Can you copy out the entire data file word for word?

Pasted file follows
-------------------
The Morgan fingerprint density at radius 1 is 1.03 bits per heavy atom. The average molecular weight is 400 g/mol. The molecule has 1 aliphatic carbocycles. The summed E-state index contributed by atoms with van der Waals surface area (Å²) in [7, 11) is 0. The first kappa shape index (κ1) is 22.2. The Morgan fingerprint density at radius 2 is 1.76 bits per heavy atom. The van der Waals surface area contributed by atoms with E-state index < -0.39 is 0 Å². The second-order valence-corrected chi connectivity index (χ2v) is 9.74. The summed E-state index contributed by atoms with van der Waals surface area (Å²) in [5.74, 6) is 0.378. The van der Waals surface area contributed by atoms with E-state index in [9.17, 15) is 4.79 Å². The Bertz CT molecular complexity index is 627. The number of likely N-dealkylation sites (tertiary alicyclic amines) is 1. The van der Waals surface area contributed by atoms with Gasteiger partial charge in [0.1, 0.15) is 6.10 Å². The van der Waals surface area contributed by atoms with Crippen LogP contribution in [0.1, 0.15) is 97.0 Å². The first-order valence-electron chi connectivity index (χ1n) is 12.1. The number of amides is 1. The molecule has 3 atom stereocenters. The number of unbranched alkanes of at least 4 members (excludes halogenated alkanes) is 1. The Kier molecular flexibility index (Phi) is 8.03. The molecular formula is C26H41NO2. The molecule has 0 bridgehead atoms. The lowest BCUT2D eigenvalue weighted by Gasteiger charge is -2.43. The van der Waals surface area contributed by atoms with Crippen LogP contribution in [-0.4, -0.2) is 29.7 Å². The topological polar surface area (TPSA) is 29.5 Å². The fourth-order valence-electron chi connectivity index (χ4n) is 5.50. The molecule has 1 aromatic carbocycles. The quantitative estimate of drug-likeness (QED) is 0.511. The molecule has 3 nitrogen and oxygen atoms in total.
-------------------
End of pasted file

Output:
The Morgan fingerprint density at radius 1 is 1.03 bits per heavy atom. The average molecular weight is 400 g/mol. The molecule has 1 aliphatic carbocycles. The summed E-state index contributed by atoms with van der Waals surface area (Å²) in [7, 11) is 0. The first kappa shape index (κ1) is 22.2. The Morgan fingerprint density at radius 2 is 1.76 bits per heavy atom. The van der Waals surface area contributed by atoms with E-state index < -0.39 is 0 Å². The second-order valence-corrected chi connectivity index (χ2v) is 9.74. The summed E-state index contributed by atoms with van der Waals surface area (Å²) in [5.74, 6) is 0.378. The van der Waals surface area contributed by atoms with E-state index in [9.17, 15) is 4.79 Å². The Bertz CT molecular complexity index is 627. The number of likely N-dealkylation sites (tertiary alicyclic amines) is 1. The van der Waals surface area contributed by atoms with Gasteiger partial charge in [0.1, 0.15) is 6.10 Å². The van der Waals surface area contributed by atoms with Crippen LogP contribution in [0.1, 0.15) is 97.0 Å². The first-order valence-electron chi connectivity index (χ1n) is 12.1. The number of amides is 1. The molecule has 3 atom stereocenters. The number of unbranched alkanes of at least 4 members (excludes halogenated alkanes) is 1. The Kier molecular flexibility index (Phi) is 8.03. The molecular formula is C26H41NO2. The molecule has 0 bridgehead atoms. The lowest BCUT2D eigenvalue weighted by Gasteiger charge is -2.43. The van der Waals surface area contributed by atoms with Crippen LogP contribution in [-0.4, -0.2) is 29.7 Å². The topological polar surface area (TPSA) is 29.5 Å². The fourth-order valence-electron chi connectivity index (χ4n) is 5.50. The molecule has 1 aromatic carbocycles. The quantitative estimate of drug-likeness (QED) is 0.511. The molecule has 3 nitrogen and oxygen atoms in total.